# Demystifying Precision

The choice of shader variable precision has to balance calculation speed and visual quality.

PowerVR hardware is designed with support for the multiple precision features of graphics
APIs such as OpenGL ES and Vulkan. Three precision modifiers are included in the API spec
for OpenGL ES 2.0 onwards and Vulkan, namely `mediump`

,
`highp`

, and `lowp`

. Lower precision calculations can be
performed faster, but need to be used carefully to avoid trouble with visible artefacts
being introduced. The best method of arriving at the right precision for a given value is
to begin with `lowp`

or `mediump`

for everything (except
samplers) then increase the precision of specific variables until the visual output is as
desired.

## Highp

Float variables with the `highp`

precision modifier will be
represented as 32 bit floating point (`FP32`

) values, where integer
values range from 2^{31}-1 to -2^{31}.

This precision should be used for all position calculations, including world, view, and
projection matrices, as well as any bone matrices used for skinning where the precision,
or range, of `mediump`

is not sufficient. It should also be used for any
scalar calculations that use complex built-in functions such as `sin`

,
`cos`

, `pow`

, and `log`

.

## Mediump

Variables declared with the `mediump`

modifier are represented as 16
bit floating point (`FP16`

) values covering the range [-65504.0,
65504.0]. The integer values cover the range
[2^{15}-1,
-2^{15}].

Applications should use `FP16`

wherever appropriate as it typically offers
a performance improvement over `FP32`

, and should be considered wherever
`FP32`

would normally be used. This is as long as the precision is
sufficient and the maximum and minimum values will not overflow, as visual artefacts may
be introduced.

Using medium precision (`FP16`

) in shaders can result in a significant
improvement in performance over high precision (`FP32`

). This is due to the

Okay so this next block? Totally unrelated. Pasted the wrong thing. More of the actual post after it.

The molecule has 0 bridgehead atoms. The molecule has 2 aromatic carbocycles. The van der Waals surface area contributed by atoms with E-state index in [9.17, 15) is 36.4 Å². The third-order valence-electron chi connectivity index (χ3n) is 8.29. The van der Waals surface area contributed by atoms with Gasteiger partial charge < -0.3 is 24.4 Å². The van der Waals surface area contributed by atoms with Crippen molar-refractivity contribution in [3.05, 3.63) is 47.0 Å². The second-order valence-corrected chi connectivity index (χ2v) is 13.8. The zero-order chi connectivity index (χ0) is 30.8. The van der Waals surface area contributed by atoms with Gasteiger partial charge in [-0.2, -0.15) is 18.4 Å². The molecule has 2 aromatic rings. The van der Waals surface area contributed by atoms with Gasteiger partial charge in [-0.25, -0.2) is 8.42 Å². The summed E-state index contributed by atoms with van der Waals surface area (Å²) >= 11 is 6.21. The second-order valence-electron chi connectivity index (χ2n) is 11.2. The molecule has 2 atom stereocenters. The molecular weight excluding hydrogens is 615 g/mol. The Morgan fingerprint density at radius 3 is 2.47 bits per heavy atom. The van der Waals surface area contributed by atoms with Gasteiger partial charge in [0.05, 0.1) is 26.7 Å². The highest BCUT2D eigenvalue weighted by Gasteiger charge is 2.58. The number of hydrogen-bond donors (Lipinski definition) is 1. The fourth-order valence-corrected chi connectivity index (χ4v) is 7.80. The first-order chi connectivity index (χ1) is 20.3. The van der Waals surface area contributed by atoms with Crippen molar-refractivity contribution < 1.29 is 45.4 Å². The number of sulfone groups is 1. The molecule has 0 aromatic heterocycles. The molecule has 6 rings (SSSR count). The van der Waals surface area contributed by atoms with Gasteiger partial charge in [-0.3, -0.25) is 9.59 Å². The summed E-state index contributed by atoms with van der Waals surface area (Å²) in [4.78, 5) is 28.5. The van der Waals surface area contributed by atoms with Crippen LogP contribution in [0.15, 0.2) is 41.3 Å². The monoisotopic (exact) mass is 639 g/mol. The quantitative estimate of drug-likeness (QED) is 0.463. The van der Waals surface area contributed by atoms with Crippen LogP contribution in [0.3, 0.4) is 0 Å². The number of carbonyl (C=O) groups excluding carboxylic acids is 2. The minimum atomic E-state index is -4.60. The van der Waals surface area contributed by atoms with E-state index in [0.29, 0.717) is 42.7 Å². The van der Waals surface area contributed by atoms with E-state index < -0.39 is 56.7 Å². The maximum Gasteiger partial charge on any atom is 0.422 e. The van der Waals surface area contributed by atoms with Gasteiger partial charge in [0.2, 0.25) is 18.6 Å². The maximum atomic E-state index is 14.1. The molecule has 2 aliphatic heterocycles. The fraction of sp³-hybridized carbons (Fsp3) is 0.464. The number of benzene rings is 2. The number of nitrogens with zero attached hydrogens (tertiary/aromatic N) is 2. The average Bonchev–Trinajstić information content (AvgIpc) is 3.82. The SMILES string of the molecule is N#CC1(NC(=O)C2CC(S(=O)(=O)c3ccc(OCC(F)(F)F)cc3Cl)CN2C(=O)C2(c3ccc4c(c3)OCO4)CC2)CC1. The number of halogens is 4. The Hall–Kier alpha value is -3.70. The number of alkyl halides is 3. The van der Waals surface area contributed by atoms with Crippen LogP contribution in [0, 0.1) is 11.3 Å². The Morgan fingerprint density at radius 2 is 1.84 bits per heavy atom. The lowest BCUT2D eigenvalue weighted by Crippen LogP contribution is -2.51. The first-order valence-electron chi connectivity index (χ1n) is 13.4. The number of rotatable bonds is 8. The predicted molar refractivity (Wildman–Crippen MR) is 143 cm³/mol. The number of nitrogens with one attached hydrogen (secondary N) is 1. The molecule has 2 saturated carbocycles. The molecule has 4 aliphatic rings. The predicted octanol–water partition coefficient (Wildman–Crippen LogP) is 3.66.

dedicated FP16 Sum of Products (SOP) arithmetic pipeline, which can perform two SOP
operations in parallel per cycle, theoretically doubling the throughput of floating point
operations. The FP16 SOP pipeline is available on most PowerVR Rogue graphics cores –
depending on the exact variant.

Some Rogue cores, such as Series6 XT, also provide a FP16 SOP/MAD (Sum of Products, Multiply-Add) arithmetic pipeline. This can perform four SOP/MAD operations in parallel per cycle, again significantly improving performance compared to high precision.

Verify the improvements of using medium precision by opening the shader in PVRShaderEditor and selecting the appropriate compiler for the target device.

## Lowp

**SGX**

A variable declared with the `lowp`

modifier will use a 10 bit fixed
point format on SGX allowing values in the range [-2, 2] to be represented to a
precision of 1/256. The integer values are in the range of [2^{9} -1,
-2^{9}]. This precision is useful for representing colours and any data
read from low precision textures, such as normals from a normal map. Care must be
taken not to overflow the maximum or minimum value of `lowp`

precision, especially with intermediate results.

**Rogue**

On PowerVR Rogue devices lowp is represented as a 16 bit floating point value,
meaning `lowp`

and `mediump`

have identical
representations as far as the hardware is concerned.

## Swizzling

Swizzling is the act of accessing or reordering the components of a vector out of order. Some examples of swizzling can be found next:

a = var.brg;// Swizzled - Out of order accessb = vec3(var.g, var.b, var.r);// Swizzled - Out of order accessc = vec3(vec4);// Not swizzled - Dropping a component does not change// access orderd.gr = a.gr + b.gr// Not swizzled - This will be optimized to a// non-swizzled form

Swizzling costs performance on Series5 (lowp only) and Series5XT (all precisions) due to the additional work required to reorder vector components. As PowerVR Rogue is scalar based, swizzling is a significantly cheaper operation.